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Broad Ripple Farmers Market opening Saturday despite COVID-19 concerns

Posted at 8:33 PM, Apr 27, 2020
and last updated 2020-04-27 20:36:41-04

INDIANAPOLIS — Several central Indiana farmers markets are getting ready to kick off their spring season this weekend.

If you’re a regular, you may notice some changes as they work to protect vendors, customers and volunteers from COVID-19.

The Broad Ripple Farmers Market will look a little different when it opens to the public on Saturday. Rather than being held outside the old Broad Ripple High School, it will be in the parking lot east of the Glendale Shopping Center.

Customers are being asked to wear masks and preorder from their vendors if possible.

There will also be no dogs, eating or drinking allowed on-site.

“Not only do we support dozens and dozens of growers and vendors from across the state, we are often times their primary source of income for their families,” said Colleen Fanning, executive director of the Broad Ripple Village Association. “We also support a lot of food insecure customers. We are a great option for our neighbors who utilize snap programs and things like that.”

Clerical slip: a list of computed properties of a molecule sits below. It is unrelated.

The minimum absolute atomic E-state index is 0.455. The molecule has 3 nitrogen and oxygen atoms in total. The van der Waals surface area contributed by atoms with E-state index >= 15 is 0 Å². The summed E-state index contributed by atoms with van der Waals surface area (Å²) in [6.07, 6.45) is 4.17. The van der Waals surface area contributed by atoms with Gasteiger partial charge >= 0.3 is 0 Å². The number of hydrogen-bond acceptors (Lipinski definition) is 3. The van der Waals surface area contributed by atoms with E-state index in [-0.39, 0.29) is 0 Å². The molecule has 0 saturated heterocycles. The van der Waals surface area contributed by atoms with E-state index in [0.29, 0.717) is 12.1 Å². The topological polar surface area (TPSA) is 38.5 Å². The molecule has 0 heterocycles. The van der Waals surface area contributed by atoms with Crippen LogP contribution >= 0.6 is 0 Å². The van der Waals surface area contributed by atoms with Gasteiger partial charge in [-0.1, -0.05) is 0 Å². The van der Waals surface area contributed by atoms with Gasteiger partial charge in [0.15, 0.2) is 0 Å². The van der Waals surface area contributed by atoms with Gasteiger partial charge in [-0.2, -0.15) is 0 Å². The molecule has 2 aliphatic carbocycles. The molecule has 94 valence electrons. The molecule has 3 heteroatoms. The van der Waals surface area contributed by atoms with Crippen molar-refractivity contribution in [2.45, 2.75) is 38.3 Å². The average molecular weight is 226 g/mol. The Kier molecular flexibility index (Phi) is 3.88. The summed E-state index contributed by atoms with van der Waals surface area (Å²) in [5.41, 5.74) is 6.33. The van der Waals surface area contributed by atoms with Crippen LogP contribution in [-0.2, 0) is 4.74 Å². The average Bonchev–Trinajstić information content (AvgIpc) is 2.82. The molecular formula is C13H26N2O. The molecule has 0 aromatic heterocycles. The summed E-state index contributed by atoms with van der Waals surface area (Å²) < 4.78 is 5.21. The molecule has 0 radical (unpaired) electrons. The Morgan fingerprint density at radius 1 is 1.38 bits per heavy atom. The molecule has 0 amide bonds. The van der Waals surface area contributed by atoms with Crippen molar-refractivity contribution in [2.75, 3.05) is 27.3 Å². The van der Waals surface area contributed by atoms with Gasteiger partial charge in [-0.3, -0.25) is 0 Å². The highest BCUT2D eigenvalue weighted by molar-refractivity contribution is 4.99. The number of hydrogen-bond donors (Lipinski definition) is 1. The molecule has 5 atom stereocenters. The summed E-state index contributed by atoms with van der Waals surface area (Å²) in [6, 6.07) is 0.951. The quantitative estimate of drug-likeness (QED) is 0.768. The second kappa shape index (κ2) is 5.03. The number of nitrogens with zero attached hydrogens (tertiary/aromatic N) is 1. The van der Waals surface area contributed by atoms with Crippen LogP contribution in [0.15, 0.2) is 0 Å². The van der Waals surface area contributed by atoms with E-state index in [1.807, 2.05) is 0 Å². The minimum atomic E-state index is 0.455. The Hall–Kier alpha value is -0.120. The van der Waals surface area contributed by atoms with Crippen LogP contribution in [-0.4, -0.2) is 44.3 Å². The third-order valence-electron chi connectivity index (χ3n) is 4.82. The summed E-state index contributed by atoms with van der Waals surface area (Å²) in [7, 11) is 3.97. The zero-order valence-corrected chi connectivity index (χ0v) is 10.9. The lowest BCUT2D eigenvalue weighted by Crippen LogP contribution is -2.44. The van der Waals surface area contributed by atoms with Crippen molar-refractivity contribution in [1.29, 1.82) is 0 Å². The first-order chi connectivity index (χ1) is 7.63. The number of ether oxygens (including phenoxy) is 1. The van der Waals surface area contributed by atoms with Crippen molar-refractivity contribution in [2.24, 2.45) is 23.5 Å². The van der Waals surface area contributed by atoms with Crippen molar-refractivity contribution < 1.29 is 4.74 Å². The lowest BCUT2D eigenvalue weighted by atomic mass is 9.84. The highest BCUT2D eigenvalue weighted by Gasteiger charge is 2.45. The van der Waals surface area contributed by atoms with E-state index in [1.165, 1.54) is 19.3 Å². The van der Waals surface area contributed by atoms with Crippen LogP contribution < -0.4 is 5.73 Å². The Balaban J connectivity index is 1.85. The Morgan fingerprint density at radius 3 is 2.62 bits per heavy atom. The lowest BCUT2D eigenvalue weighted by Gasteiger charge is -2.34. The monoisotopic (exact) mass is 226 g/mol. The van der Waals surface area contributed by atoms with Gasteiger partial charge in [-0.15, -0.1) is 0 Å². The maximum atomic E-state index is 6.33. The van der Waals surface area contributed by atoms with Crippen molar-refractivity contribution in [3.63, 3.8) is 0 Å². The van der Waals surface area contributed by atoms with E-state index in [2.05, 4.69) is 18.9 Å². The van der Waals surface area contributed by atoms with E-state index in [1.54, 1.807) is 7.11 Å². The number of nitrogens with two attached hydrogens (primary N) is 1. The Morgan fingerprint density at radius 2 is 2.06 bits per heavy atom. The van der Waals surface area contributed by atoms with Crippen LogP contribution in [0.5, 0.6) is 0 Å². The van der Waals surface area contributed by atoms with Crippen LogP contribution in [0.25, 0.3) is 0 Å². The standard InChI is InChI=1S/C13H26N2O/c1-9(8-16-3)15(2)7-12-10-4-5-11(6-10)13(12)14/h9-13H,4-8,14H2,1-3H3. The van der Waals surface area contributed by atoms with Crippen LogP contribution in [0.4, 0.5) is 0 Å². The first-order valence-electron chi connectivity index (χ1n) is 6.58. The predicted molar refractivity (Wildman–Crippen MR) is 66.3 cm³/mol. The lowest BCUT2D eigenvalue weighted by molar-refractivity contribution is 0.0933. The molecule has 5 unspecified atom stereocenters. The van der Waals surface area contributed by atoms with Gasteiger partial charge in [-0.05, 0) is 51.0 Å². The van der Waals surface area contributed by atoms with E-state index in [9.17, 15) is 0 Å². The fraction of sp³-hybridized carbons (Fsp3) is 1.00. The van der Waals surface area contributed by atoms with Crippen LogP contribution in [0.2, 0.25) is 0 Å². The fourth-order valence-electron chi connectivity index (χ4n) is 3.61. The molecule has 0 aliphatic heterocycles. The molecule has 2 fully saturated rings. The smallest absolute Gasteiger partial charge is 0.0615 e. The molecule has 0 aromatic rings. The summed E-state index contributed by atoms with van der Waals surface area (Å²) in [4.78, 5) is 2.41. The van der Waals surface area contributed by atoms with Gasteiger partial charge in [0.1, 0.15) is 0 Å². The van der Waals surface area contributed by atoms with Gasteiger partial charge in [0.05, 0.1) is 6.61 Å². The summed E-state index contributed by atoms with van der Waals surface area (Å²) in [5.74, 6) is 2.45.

Some vendors say they rely on events like the Broad Ripple Farmers Market to sell their product.

The owner of Caprini Creamery in Spiceland says it accounts for 10%-20% of his weekly income. He says he's ready for the season to start, even if it does look a little different for now.

“The market is going to be open, but it is not going to be a social market,” said Mike Hoopengardner, the owner of Caprini Creamery. “We are going to make sure that we are following proper procedures – social distancing. The vendors are going to be wearing masks. You are going to see more hand sanitizer at a farmers market than you ever have, and the really neat thing is the farmers take so much care in making sure you get the food and we are going to be giving people say food in a very safe environment.”

Organizers of the Broad Ripple Farmers Market say they'll continue to monitor guidelines from the state and make changes when needed. Other farmers markets, like the one in Fishers, are returning with an online component.